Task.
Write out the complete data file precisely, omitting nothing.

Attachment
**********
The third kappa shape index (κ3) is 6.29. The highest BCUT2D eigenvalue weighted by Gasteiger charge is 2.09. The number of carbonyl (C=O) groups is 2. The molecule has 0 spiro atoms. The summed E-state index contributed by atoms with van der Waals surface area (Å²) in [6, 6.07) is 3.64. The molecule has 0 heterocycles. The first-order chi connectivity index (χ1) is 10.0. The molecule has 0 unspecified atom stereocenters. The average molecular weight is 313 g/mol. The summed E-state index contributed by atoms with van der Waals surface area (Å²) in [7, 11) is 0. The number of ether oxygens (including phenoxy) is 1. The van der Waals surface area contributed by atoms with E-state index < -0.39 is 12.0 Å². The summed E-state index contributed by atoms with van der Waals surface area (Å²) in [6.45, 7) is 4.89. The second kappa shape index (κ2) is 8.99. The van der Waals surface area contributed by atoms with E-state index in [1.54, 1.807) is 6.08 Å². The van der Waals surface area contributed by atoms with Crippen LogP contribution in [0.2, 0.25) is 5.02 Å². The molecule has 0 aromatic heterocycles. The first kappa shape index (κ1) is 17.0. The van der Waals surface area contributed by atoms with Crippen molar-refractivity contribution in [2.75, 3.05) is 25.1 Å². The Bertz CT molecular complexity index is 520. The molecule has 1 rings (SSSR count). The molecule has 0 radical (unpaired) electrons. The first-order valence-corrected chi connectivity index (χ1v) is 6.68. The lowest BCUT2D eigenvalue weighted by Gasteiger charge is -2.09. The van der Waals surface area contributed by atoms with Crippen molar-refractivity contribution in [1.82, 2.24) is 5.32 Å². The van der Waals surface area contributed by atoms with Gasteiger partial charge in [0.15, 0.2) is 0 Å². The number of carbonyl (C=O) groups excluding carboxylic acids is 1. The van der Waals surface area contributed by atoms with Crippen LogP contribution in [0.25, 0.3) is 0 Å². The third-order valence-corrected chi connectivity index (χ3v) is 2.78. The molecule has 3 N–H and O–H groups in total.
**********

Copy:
The third kappa shape index (κ3) is 6.29. The highest BCUT2D eigenvalue weighted by Gasteiger charge is 2.09. The number of carbonyl (C=O) groups is 2. The molecule has 0 spiro atoms. The summed E-state index contributed by atoms with van der Waals surface area (Å²) in [6, 6.07) is 3.64. The molecule has 0 heterocycles. The first-order chi connectivity index (χ1) is 10.0. The molecule has 0 unspecified atom stereocenters. The average molecular weight is 313 g/mol. The summed E-state index contributed by atoms with van der Waals surface area (Å²) in [7, 11) is 0. The number of ether oxygens (including phenoxy) is 1. The van der Waals surface area contributed by atoms with E-state index < -0.39 is 12.0 Å². The summed E-state index contributed by atoms with van der Waals surface area (Å²) in [6.45, 7) is 4.89. The second kappa shape index (κ2) is 8.99. The van der Waals surface area contributed by atoms with E-state index in [1.54, 1.807) is 6.08 Å². The van der Waals surface area contributed by atoms with Crippen LogP contribution in [0.2, 0.25) is 5.02 Å². The molecule has 0 aromatic heterocycles. The first kappa shape index (κ1) is 17.0. The van der Waals surface area contributed by atoms with Crippen molar-refractivity contribution in [2.75, 3.05) is 25.1 Å². The Bertz CT molecular complexity index is 520. The molecule has 1 rings (SSSR count). The molecule has 0 radical (unpaired) electrons. The first-order valence-corrected chi connectivity index (χ1v) is 6.68. The lowest BCUT2D eigenvalue weighted by Gasteiger charge is -2.09. The van der Waals surface area contributed by atoms with Crippen molar-refractivity contribution in [1.82, 2.24) is 5.32 Å². The van der Waals surface area contributed by atoms with Gasteiger partial charge in [0.15, 0.2) is 0 Å². The number of carbonyl (C=O) groups excluding carboxylic acids is 1. The van der Waals surface area contributed by atoms with Crippen LogP contribution in [0.25, 0.3) is 0 Å². The third-order valence-corrected chi connectivity index (χ3v) is 2.78. The molecule has 3 N–H and O–H groups in total.